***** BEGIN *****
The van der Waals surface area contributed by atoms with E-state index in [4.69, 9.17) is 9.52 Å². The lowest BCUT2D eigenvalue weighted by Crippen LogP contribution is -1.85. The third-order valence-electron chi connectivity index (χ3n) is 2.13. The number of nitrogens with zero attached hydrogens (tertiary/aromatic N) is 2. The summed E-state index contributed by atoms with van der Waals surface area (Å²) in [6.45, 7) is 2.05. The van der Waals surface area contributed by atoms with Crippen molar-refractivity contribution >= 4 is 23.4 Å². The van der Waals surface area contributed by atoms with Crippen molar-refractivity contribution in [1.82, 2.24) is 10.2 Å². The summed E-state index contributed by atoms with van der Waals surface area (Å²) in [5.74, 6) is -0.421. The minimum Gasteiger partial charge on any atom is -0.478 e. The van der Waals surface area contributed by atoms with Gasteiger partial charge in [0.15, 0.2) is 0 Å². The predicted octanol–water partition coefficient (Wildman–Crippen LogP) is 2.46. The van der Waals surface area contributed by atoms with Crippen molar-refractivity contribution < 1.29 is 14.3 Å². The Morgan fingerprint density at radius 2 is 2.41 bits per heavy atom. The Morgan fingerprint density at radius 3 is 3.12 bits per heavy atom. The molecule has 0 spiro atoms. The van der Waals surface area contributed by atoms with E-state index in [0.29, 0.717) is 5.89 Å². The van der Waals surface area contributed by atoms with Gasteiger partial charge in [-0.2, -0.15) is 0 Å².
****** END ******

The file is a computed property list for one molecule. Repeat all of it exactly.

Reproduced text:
The van der Waals surface area contributed by atoms with E-state index in [4.69, 9.17) is 9.52 Å². The lowest BCUT2D eigenvalue weighted by Crippen LogP contribution is -1.85. The third-order valence-electron chi connectivity index (χ3n) is 2.13. The number of nitrogens with zero attached hydrogens (tertiary/aromatic N) is 2. The summed E-state index contributed by atoms with van der Waals surface area (Å²) in [6.45, 7) is 2.05. The van der Waals surface area contributed by atoms with Crippen molar-refractivity contribution >= 4 is 23.4 Å². The van der Waals surface area contributed by atoms with Crippen molar-refractivity contribution in [1.82, 2.24) is 10.2 Å². The summed E-state index contributed by atoms with van der Waals surface area (Å²) in [5.74, 6) is -0.421. The minimum Gasteiger partial charge on any atom is -0.478 e. The van der Waals surface area contributed by atoms with Gasteiger partial charge in [0.15, 0.2) is 0 Å². The predicted octanol–water partition coefficient (Wildman–Crippen LogP) is 2.46. The van der Waals surface area contributed by atoms with Crippen molar-refractivity contribution < 1.29 is 14.3 Å². The Morgan fingerprint density at radius 2 is 2.41 bits per heavy atom. The Morgan fingerprint density at radius 3 is 3.12 bits per heavy atom. The molecule has 0 spiro atoms. The van der Waals surface area contributed by atoms with E-state index in [0.29, 0.717) is 5.89 Å². The van der Waals surface area contributed by atoms with Gasteiger partial charge in [-0.2, -0.15) is 0 Å².